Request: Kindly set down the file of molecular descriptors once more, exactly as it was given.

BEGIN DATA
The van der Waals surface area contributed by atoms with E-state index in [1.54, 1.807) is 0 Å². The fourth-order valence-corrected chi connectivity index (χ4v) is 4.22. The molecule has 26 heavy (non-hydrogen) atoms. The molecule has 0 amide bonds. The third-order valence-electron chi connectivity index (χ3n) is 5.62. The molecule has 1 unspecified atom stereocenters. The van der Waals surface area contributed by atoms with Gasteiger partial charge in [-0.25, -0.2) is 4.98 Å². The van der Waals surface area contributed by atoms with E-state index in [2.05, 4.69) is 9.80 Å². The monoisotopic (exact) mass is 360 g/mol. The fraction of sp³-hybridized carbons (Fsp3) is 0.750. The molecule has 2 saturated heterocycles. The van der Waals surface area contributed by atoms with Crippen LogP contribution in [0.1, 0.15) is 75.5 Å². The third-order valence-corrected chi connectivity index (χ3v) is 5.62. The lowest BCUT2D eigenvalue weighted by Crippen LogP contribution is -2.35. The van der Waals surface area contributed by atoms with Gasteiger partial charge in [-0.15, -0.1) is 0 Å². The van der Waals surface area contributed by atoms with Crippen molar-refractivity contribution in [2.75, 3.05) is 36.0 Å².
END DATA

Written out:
The van der Waals surface area contributed by atoms with E-state index in [1.54, 1.807) is 0 Å². The fourth-order valence-corrected chi connectivity index (χ4v) is 4.22. The molecule has 26 heavy (non-hydrogen) atoms. The molecule has 0 amide bonds. The third-order valence-electron chi connectivity index (χ3n) is 5.62. The molecule has 1 unspecified atom stereocenters. The van der Waals surface area contributed by atoms with Gasteiger partial charge in [-0.25, -0.2) is 4.98 Å². The van der Waals surface area contributed by atoms with E-state index in [2.05, 4.69) is 9.80 Å². The monoisotopic (exact) mass is 360 g/mol. The fraction of sp³-hybridized carbons (Fsp3) is 0.750. The molecule has 2 saturated heterocycles. The van der Waals surface area contributed by atoms with Crippen LogP contribution in [0.1, 0.15) is 75.5 Å². The third-order valence-corrected chi connectivity index (χ3v) is 5.62. The lowest BCUT2D eigenvalue weighted by Crippen LogP contribution is -2.35. The van der Waals surface area contributed by atoms with Gasteiger partial charge in [-0.15, -0.1) is 0 Å². The van der Waals surface area contributed by atoms with Crippen molar-refractivity contribution in [2.75, 3.05) is 36.0 Å².